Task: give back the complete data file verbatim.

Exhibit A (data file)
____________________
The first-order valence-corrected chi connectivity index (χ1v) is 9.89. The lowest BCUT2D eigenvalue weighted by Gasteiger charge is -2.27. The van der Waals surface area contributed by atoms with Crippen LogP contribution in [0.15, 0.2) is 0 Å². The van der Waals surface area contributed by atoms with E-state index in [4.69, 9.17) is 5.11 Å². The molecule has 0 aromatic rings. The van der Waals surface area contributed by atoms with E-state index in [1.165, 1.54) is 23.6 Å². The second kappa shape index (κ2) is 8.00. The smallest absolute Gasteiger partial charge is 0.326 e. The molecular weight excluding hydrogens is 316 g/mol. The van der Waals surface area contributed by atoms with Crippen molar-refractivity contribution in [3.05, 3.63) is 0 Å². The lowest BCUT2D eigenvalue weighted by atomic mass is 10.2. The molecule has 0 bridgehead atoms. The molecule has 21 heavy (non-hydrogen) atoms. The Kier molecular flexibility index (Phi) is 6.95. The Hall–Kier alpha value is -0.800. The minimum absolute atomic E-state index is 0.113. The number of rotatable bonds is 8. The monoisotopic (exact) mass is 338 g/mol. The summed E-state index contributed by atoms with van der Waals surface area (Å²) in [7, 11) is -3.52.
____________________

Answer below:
The first-order valence-corrected chi connectivity index (χ1v) is 9.89. The lowest BCUT2D eigenvalue weighted by Gasteiger charge is -2.27. The van der Waals surface area contributed by atoms with Crippen LogP contribution in [0.15, 0.2) is 0 Å². The van der Waals surface area contributed by atoms with E-state index in [4.69, 9.17) is 5.11 Å². The molecule has 0 aromatic rings. The van der Waals surface area contributed by atoms with E-state index in [1.165, 1.54) is 23.6 Å². The second kappa shape index (κ2) is 8.00. The smallest absolute Gasteiger partial charge is 0.326 e. The molecular weight excluding hydrogens is 316 g/mol. The van der Waals surface area contributed by atoms with Crippen molar-refractivity contribution in [3.05, 3.63) is 0 Å². The lowest BCUT2D eigenvalue weighted by atomic mass is 10.2. The molecule has 0 bridgehead atoms. The molecule has 21 heavy (non-hydrogen) atoms. The Kier molecular flexibility index (Phi) is 6.95. The Hall–Kier alpha value is -0.800. The minimum absolute atomic E-state index is 0.113. The number of rotatable bonds is 8. The monoisotopic (exact) mass is 338 g/mol. The summed E-state index contributed by atoms with van der Waals surface area (Å²) in [7, 11) is -3.52.